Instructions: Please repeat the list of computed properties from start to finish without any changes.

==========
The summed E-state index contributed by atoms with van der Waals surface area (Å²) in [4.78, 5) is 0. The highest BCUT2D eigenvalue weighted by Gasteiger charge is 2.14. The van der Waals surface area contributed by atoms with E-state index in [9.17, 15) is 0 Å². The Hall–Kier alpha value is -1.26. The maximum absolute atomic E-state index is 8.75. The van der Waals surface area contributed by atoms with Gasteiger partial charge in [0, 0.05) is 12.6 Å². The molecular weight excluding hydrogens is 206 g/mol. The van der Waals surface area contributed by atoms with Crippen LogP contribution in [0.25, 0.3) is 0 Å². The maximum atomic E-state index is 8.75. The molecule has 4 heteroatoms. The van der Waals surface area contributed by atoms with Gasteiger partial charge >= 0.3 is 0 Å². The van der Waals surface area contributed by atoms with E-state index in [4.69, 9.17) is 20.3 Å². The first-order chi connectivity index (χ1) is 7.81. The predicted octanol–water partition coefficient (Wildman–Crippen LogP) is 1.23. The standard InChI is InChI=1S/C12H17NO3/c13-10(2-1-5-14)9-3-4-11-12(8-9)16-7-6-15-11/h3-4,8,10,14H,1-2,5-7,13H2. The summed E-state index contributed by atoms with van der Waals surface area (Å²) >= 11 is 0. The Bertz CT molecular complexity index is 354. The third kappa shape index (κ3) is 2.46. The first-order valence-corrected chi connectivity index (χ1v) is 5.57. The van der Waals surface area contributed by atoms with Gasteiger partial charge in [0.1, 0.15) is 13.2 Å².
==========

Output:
The summed E-state index contributed by atoms with van der Waals surface area (Å²) in [4.78, 5) is 0. The highest BCUT2D eigenvalue weighted by Gasteiger charge is 2.14. The van der Waals surface area contributed by atoms with E-state index in [9.17, 15) is 0 Å². The Hall–Kier alpha value is -1.26. The maximum absolute atomic E-state index is 8.75. The van der Waals surface area contributed by atoms with Gasteiger partial charge in [0, 0.05) is 12.6 Å². The molecular weight excluding hydrogens is 206 g/mol. The van der Waals surface area contributed by atoms with Crippen LogP contribution in [0.25, 0.3) is 0 Å². The maximum atomic E-state index is 8.75. The molecule has 4 heteroatoms. The van der Waals surface area contributed by atoms with Gasteiger partial charge >= 0.3 is 0 Å². The van der Waals surface area contributed by atoms with E-state index in [4.69, 9.17) is 20.3 Å². The first-order chi connectivity index (χ1) is 7.81. The predicted octanol–water partition coefficient (Wildman–Crippen LogP) is 1.23. The standard InChI is InChI=1S/C12H17NO3/c13-10(2-1-5-14)9-3-4-11-12(8-9)16-7-6-15-11/h3-4,8,10,14H,1-2,5-7,13H2. The summed E-state index contributed by atoms with van der Waals surface area (Å²) >= 11 is 0. The Bertz CT molecular complexity index is 354. The third kappa shape index (κ3) is 2.46. The first-order valence-corrected chi connectivity index (χ1v) is 5.57. The van der Waals surface area contributed by atoms with Gasteiger partial charge in [0.1, 0.15) is 13.2 Å².